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Java on Raspberry Pi 5 with Pi4J

April 06, 2024


  • Avatar photo
    Frank Delporte

    Frank Delporte (@frankdelporte) is a Java Champion, Java Developer, Technical Writer at Azul, Blogger, Author of "Getting started with Java on Raspberry Pi", and Pi4J Contributor. Frank blogs about his ... Learn more

In October 2023, Raspberry Pi announced version 5 of its affordable single-board computer with 4GB (60$) or 8GB (80$) of memory.

Soon after the first boards were delivered, it turned out the Pi4J library wasn't compatible with this new board. Pi4J is a library to create Java applications for the Raspberry Pi that can interact with electronic components through the GPIO pins.

But because the Raspberry Pi 5 uses a new approach, with the new RP1 chip, to connect the SoC with these pins. Thanks to the RP1, it was possible to seperate GPIO, SPI, I2C, USB, ethernet,… from the SoC to make it easier to develop newer boards. However, this new approach wasn’t supported by the PiGpio library used in Pi4J V2.

Luckily Alexander Liggesmeyer, a Pi4J user, took up the challenge to find a solution!

(Images from

What is Pi4J?

Here on, you can already find many different articles and examples of what can be done with Java on the Raspberry Pi. As it is a full Linux computer – with a small size – it can run any Java application. But this board has the additional benefit of the GPIO pins which allow you to connect sensors, buttons, displays, servos, LEDs, and any kind of electronic component.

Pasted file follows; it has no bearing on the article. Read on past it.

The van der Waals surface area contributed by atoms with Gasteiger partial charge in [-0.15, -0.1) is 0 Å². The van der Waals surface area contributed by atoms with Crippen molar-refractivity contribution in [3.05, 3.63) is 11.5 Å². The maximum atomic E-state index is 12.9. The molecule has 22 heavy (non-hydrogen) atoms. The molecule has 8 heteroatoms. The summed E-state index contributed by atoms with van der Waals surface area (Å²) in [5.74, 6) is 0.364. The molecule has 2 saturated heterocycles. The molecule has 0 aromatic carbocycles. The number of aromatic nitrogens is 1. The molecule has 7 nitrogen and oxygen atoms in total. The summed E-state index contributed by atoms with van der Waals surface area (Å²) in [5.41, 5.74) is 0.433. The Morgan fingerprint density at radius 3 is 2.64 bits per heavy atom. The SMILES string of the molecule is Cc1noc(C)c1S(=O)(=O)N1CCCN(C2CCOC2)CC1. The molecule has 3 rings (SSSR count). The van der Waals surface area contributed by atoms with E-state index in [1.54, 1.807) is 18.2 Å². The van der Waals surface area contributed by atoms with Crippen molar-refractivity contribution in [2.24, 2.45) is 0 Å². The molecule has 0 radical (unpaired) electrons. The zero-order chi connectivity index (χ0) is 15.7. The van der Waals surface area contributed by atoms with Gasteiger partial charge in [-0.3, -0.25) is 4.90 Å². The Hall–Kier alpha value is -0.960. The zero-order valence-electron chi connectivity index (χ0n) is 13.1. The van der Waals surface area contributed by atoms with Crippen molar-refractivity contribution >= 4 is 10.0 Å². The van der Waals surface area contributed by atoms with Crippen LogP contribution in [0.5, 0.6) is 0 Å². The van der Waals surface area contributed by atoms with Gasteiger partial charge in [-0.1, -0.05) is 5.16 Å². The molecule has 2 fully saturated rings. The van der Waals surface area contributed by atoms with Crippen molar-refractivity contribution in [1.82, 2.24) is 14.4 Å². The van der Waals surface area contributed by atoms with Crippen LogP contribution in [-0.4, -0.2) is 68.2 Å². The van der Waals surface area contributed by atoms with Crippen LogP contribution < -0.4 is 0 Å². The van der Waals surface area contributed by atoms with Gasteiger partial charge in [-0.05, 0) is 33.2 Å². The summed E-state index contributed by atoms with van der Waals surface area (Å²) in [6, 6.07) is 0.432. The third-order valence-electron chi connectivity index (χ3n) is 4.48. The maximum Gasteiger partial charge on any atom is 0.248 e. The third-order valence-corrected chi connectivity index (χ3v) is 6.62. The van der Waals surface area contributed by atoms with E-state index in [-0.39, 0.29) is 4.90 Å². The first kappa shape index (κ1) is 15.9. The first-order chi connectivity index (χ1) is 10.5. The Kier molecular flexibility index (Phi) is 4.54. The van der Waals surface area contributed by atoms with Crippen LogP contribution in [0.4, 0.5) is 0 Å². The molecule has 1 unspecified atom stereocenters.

The Pi4J project aims to make the interaction with such components as easy as possible for a Java developer, as described on the website: “This project is intended to provide a friendly object-oriented I/O API and implementation libraries for Java Programmers to access the full I/O capabilities of the Raspberry Pi platform.

This project abstracts the low-level native integration and interrupt monitoring to enable Java programmers to focus on implementing their application business logic.” This is not only achieved by providing a Java library, but also with an extended website containing extra info about how to use Java and JavaFX on the Raspberry Pi.

New Version of Pi4J to Support the Raspberry Pi 5

The second version of Pi4J (first released on Aug 26, 2021) is based on a layered approach, aiming to separate the GPIOs' logic from the underlying native code. This is achieved with Plugins that can support one or more different protocols.

This approach has the drawback that it’s a bit harder to understand the source code and get familiar with the project if you want to contribute by fixing a bug or adding a feature. However, it turned out to be a good approach, as adding support for the Raspberry Pi 5 and RP1 was possible by adding a new plugin, while most of the other code could remain untouched.

Alexander Liggesmeyer contributed a new plugin: GpioDPlugin. As a Pi4J-user, he wanted to run his applications on the Raspberry Pi 5. With the support of other core members of the project, Robert von Burg and Thomas Aarts, not only did this new plugin get added, but the whole plugin approach was improved to make the library easier to use.

On March 18th, 2024, version 2.5 of Pi4J was released. In this version, the support for the Raspberry Pi 5 is a highlight, of course, but it also brings many other improvements. The full list is available in the release notes, and these are some of the other important changes:

  • The GpioD plugin doesn’t require the Java application to be started with sudo, a much-requested feature!
  • Mock plugins, which are used for testing, are not loaded anymore when running on a Raspberry Pi.
  • A priority system has been introduced into the plugins, making the initialization of GPIO objects easier.
  • Many fixes and small improvements in the existing code.

Interview with Alexander Liggesmeyer

Let’s find out why Alexander decided to contribute support for the Raspberry Pi 5 to Pi4J.